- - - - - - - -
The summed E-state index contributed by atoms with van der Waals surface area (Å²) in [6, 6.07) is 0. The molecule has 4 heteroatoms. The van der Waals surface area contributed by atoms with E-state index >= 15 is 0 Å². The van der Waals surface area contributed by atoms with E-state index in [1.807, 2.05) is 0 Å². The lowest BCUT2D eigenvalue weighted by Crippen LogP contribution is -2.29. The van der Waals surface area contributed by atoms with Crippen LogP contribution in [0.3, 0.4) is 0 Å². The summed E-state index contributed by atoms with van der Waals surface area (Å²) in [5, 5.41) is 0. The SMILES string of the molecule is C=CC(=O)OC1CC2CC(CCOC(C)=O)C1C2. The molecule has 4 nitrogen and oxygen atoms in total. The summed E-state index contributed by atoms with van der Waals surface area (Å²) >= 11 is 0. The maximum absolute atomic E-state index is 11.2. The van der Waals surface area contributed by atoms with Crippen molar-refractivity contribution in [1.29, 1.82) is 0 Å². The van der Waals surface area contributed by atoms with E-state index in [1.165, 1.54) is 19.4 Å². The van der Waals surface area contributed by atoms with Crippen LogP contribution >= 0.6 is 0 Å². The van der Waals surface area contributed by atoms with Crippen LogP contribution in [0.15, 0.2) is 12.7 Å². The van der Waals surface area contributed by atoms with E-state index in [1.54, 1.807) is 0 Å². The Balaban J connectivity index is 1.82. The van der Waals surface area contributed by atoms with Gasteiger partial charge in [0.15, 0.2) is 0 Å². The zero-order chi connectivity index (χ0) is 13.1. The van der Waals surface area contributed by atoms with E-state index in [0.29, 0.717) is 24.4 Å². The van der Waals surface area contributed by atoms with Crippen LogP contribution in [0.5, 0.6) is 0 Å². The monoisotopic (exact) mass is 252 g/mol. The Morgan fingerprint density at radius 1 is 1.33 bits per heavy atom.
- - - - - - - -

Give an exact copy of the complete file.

The summed E-state index contributed by atoms with van der Waals surface area (Å²) in [6, 6.07) is 0. The molecule has 4 heteroatoms. The van der Waals surface area contributed by atoms with E-state index >= 15 is 0 Å². The van der Waals surface area contributed by atoms with E-state index in [1.807, 2.05) is 0 Å². The lowest BCUT2D eigenvalue weighted by Crippen LogP contribution is -2.29. The van der Waals surface area contributed by atoms with Crippen LogP contribution in [0.3, 0.4) is 0 Å². The summed E-state index contributed by atoms with van der Waals surface area (Å²) in [5, 5.41) is 0. The SMILES string of the molecule is C=CC(=O)OC1CC2CC(CCOC(C)=O)C1C2. The molecule has 4 nitrogen and oxygen atoms in total. The summed E-state index contributed by atoms with van der Waals surface area (Å²) >= 11 is 0. The maximum absolute atomic E-state index is 11.2. The van der Waals surface area contributed by atoms with Crippen molar-refractivity contribution in [1.29, 1.82) is 0 Å². The van der Waals surface area contributed by atoms with E-state index in [1.165, 1.54) is 19.4 Å². The van der Waals surface area contributed by atoms with Crippen LogP contribution >= 0.6 is 0 Å². The van der Waals surface area contributed by atoms with Crippen LogP contribution in [0.15, 0.2) is 12.7 Å². The van der Waals surface area contributed by atoms with E-state index in [1.54, 1.807) is 0 Å². The Balaban J connectivity index is 1.82. The van der Waals surface area contributed by atoms with Gasteiger partial charge in [0.15, 0.2) is 0 Å². The zero-order chi connectivity index (χ0) is 13.1. The van der Waals surface area contributed by atoms with E-state index in [0.29, 0.717) is 24.4 Å². The van der Waals surface area contributed by atoms with Crippen LogP contribution in [0.5, 0.6) is 0 Å². The monoisotopic (exact) mass is 252 g/mol. The Morgan fingerprint density at radius 1 is 1.33 bits per heavy atom.